I have to admit, I depend on quite a lot of things. Some of which, such as the ability to feel safe in my own skin, I ought to be able to take for granted. And the fact that I cannot take that one for granted, well, certain people out there ought to take a good, hard look at themselves about that one.
Writing is like a game. Go To Jail is replaced by Loss Of Drive or Loss Of Inspiration. The famous GO square is replaced by Sudden Burst Of Inspiration. I find I land on that one every time I watch a good film, such as Mad Max: Fury Road. If you are one of those troglodytes who have not seen it yet and are still watching baby-shit like Bitchface Purrfect Fifty or whatever, leave this journal right away and do not come back. But sometimes, you do something out of the ordinary, something you thought about and then thought about some more and finally took a flying leap and actually did.
Which brings me to what I bought last night during the late shopping whipped-up frenzy. The shelf price of this item was a hundred and ninety-five dollars, AUD. I haggled the sales guy down to a hundred and sixty-five. Yes, Asstralian retail prices are no matter what way you look at or get it, sucker prices, but that is a point for another article.
The question here is, with so many cheap alternatives and entry-level items, why have I upgraded to a set of headphones that retail for the lion’s share of what I pay in rent each week?
I think it started when I first purchased an iPod Classic. At the time, my headphones as I used them with other devices such as a MiniDisc recorder consisted of cheap, no-name headphones retailing for $30 or less. On MiniDisc recorders, with the ATRAC3 compression (which, unlike MP3 or AAC or the like, is actually relatively transparent), these kinds of headphones seemed sufficient.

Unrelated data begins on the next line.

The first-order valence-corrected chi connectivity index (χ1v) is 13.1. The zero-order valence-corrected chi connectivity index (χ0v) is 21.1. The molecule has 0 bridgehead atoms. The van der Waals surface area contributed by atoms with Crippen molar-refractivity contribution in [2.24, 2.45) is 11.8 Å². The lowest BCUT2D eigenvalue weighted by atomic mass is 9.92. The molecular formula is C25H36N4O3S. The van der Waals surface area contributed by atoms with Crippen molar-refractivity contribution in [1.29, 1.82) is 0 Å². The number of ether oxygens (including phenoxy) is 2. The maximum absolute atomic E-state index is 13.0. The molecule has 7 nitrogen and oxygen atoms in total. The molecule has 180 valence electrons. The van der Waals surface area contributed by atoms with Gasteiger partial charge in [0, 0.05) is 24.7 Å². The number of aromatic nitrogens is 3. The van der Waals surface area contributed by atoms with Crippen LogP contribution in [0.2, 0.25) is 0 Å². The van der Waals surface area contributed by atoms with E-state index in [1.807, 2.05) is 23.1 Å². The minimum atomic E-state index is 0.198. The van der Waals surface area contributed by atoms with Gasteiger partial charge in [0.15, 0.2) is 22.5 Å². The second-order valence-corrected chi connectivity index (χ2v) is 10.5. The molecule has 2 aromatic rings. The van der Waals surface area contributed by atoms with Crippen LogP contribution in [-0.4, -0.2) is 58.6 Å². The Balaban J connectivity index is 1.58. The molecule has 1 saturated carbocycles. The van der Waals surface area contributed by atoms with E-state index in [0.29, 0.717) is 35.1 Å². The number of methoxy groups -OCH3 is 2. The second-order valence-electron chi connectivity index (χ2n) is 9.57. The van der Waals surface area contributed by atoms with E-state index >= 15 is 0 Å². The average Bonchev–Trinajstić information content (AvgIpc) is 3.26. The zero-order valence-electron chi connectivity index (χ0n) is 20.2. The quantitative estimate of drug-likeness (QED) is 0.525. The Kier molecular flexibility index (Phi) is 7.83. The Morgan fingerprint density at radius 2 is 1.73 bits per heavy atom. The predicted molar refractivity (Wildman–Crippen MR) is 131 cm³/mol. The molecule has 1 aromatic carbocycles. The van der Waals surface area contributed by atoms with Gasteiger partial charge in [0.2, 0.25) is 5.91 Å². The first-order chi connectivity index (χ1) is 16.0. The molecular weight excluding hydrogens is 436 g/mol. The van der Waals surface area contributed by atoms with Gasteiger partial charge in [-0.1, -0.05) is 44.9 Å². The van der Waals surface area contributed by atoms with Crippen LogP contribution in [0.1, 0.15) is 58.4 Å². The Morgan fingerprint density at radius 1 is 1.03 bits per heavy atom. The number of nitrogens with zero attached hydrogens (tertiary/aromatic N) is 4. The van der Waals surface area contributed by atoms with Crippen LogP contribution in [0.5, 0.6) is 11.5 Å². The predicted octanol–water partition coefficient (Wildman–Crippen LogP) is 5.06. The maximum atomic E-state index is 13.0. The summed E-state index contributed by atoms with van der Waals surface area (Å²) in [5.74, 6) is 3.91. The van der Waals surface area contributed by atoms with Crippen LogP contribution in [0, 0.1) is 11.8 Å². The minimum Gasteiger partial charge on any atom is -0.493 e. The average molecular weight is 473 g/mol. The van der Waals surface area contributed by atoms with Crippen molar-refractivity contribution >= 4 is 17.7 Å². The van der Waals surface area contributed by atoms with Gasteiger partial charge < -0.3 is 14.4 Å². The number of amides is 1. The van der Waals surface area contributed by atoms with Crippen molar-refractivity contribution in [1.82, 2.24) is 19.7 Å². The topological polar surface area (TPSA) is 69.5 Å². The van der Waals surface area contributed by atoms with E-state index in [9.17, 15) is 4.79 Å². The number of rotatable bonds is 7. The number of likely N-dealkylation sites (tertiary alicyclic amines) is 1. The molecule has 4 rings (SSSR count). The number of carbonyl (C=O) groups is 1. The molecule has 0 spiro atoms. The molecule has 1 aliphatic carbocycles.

But a problem arose when I began downloading music in the FLAC (Free Lossless Audio Codec) format and using the same headphones with the iPood I transferred it to. Bluntly put, songs began to sound very different on the iPood compared to the open speakers I normally use. (I have computer speakers with a subwoofer on my computer, obviously, and a set of eight speakers including a subwoofer on my home theatre. Music sounds very different on those eight speakers, too.) So I began buying branded headphones. Skullcandy ended up being my brand of choice for a while, but then I noticed a problem. The fifty-dollar Skullcandy headphones I typically developed faults that made them unusable around eighteen months after purchase. They sounded beautiful compared to what I was used to, but I grew tired in a hurry of having to replace them so unpredictably.
Which brings us to today, and my first pair of what people call “studio” headphones.
Sennheiser’s HD 280 headphones, as I mentioned, retail at my local JB Hi-Fi store for a hundred and ninety-five dollars ($195). I haggled thirty dollars off the price, and for that sum, I now understand why people buy studio headphones.
My DyING BRIDE’s twelve-minute epic The Crown Of Sympathy sounds like an entirely different song through these headphones. I do not mean that in the sense that every tone or note is different. No, I mean something that is far harder to quantify to the “MP3 is perfectly okay” troglodytes.
Imagine for a second that you can represent sound in words. The Crown Of Sympathy generally consists of two variant instrument configurations. Through a pair of Skullcandy $50 headphones from a FLAC source, you might represent it like this: vocals-guitar-guitar-bassdrums-violins or vocals-guitar-guitar-bassdrums-keyboards. This is obviously a big improvement on MP3/whatever’s vocgitgitdrumkeyb (and I am being generous in describing how MP3 represents your typical My DyING BRIDE song).